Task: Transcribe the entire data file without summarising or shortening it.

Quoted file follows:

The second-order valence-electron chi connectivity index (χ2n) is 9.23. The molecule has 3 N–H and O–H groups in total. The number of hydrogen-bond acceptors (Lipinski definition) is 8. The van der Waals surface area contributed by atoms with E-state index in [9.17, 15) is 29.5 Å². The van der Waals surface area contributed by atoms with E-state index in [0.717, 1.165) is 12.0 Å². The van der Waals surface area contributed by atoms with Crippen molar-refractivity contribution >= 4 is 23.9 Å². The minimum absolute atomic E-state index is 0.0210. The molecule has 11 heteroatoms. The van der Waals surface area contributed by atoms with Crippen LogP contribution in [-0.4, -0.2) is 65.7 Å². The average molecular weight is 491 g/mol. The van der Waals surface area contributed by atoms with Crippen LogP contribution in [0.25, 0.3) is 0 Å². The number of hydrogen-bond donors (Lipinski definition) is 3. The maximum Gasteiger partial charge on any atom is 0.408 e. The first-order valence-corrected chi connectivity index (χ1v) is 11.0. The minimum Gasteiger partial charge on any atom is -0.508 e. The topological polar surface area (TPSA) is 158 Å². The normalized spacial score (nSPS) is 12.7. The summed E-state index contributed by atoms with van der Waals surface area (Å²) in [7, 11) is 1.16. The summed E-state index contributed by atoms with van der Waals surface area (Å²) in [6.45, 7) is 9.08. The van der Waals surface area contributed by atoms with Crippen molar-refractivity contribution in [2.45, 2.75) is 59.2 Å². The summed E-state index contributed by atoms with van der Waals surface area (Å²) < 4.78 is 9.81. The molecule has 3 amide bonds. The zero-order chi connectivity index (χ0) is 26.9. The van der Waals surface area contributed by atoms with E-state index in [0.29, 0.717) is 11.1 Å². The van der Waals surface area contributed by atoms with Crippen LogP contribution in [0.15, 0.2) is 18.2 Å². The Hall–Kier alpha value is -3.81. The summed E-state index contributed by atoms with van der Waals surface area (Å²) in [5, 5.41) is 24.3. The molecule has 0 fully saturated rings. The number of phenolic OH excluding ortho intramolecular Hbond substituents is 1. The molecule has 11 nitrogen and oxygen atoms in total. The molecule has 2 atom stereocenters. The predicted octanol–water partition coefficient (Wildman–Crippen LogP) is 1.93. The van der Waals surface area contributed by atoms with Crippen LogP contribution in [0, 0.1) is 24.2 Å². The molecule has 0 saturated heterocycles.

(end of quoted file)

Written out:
The second-order valence-electron chi connectivity index (χ2n) is 9.23. The molecule has 3 N–H and O–H groups in total. The number of hydrogen-bond acceptors (Lipinski definition) is 8. The van der Waals surface area contributed by atoms with E-state index in [9.17, 15) is 29.5 Å². The van der Waals surface area contributed by atoms with E-state index in [0.717, 1.165) is 12.0 Å². The van der Waals surface area contributed by atoms with Crippen molar-refractivity contribution >= 4 is 23.9 Å². The minimum absolute atomic E-state index is 0.0210. The molecule has 11 heteroatoms. The van der Waals surface area contributed by atoms with Crippen LogP contribution in [-0.4, -0.2) is 65.7 Å². The average molecular weight is 491 g/mol. The van der Waals surface area contributed by atoms with Crippen LogP contribution in [0.25, 0.3) is 0 Å². The number of hydrogen-bond donors (Lipinski definition) is 3. The maximum Gasteiger partial charge on any atom is 0.408 e. The first-order valence-corrected chi connectivity index (χ1v) is 11.0. The minimum Gasteiger partial charge on any atom is -0.508 e. The topological polar surface area (TPSA) is 158 Å². The normalized spacial score (nSPS) is 12.7. The summed E-state index contributed by atoms with van der Waals surface area (Å²) in [7, 11) is 1.16. The summed E-state index contributed by atoms with van der Waals surface area (Å²) in [6.45, 7) is 9.08. The van der Waals surface area contributed by atoms with Crippen molar-refractivity contribution in [2.45, 2.75) is 59.2 Å². The summed E-state index contributed by atoms with van der Waals surface area (Å²) < 4.78 is 9.81. The molecule has 3 amide bonds. The zero-order chi connectivity index (χ0) is 26.9. The van der Waals surface area contributed by atoms with E-state index in [0.29, 0.717) is 11.1 Å². The van der Waals surface area contributed by atoms with Crippen LogP contribution in [0.15, 0.2) is 18.2 Å². The Hall–Kier alpha value is -3.81. The summed E-state index contributed by atoms with van der Waals surface area (Å²) in [5, 5.41) is 24.3. The molecule has 0 fully saturated rings. The number of phenolic OH excluding ortho intramolecular Hbond substituents is 1. The molecule has 11 nitrogen and oxygen atoms in total. The molecule has 2 atom stereocenters. The predicted octanol–water partition coefficient (Wildman–Crippen LogP) is 1.93. The van der Waals surface area contributed by atoms with Crippen LogP contribution in [0, 0.1) is 24.2 Å². The molecule has 0 saturated heterocycles.